Woburn, MA – August 5, 2019 – According to Kaspersky research, in the second quarter of 2019 the total number of DDoS attacks grew by 18% compared to the same period in 2018. Application-layer attacks, which are more difficult to organize and protect against, showed significant growth increasing by a third (32%) compared to Q2 2018. As a result, these attacks now constitute almost half (46%) of all attacks prevented by Kaspersky DDoS Protection.
According to Kaspersky’s DDoS Q2 2019 report, the number of attacks in the second quarter of 2019 is 44% less than in Q1, which is not unexpected as such attacks usually reduce in activity in the spring and summer months. However, compared with the same period last year, the quantity of DDoS attacks in Q2 increased by 18% in 2018 and by 25% when compared to Q2 2017.
Notably, the seasonal decrease only had a minimal effect on the number of attacks on the application layer, reducing by just 4% compared to the previous quarter. These type of attacks target certain functions or APIs of applications in order to consume not only the network, but server resources as well. They are also more difficult to detect and protect from as they include processing legitimate requests. When compared to Q2 2018, the quantity of these attacks has increased by nearly a third (32%) and the share of such attacks in Q2 2019 rose to 46%. This is a nine percent increase in share than the first quarter of the year, and 15% more than the same period in 2018.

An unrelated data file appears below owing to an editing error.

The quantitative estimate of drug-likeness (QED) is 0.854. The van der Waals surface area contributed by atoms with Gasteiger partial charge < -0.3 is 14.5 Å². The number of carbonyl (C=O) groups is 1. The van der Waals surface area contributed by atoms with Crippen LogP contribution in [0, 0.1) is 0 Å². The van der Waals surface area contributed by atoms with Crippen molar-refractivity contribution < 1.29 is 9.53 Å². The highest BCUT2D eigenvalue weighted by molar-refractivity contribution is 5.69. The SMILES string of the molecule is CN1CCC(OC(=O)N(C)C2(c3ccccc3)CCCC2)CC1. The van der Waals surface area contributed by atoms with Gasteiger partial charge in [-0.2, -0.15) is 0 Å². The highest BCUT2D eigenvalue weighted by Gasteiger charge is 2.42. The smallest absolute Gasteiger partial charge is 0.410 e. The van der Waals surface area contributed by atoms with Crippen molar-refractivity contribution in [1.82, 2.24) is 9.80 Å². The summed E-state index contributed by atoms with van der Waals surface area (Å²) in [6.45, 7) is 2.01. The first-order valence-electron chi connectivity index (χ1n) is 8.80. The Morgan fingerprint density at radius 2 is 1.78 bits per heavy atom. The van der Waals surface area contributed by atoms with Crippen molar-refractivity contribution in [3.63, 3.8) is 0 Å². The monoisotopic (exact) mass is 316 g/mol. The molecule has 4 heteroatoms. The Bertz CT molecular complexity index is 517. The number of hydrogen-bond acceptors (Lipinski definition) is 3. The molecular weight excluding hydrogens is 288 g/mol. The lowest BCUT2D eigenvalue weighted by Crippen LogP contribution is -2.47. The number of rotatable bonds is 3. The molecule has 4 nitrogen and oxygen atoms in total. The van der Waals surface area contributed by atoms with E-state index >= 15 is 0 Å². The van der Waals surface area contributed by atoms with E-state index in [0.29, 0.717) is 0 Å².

“Traditionally, cyber groups who conduct DDoS attacks go on holiday during the summer season and give up their hacking activity until September. However, the statistics for this quarter show that professional attackers who perform complex DDoS attacks are working hard even over the summer months,” said Alexey Kiselev, business development manager on the Kaspersky DDoS Protection team. “This trend is a cause for concern for businesses. Many are well protected against high volumes of junk traffic, but DDoS attacks on the application layer require identifying illegitimate activity even if its volume is low. We recommend that businesses ensure their DDoS protection solutions are consistently ready to withstand these complex attacks.”
The analysis of commands received by bots from command and control (C&C) servers revealed that the longest DDoS attack of Q2 2019 lasted 509 hours for a total of nearly 21 days. This is the lengthiest attack since Kaspersky started to monitor botnet activity in 2015. Previously, the longest attack lasted 329 hours and was registered in Q4 2018.
For more information, read the full report on Securelist.
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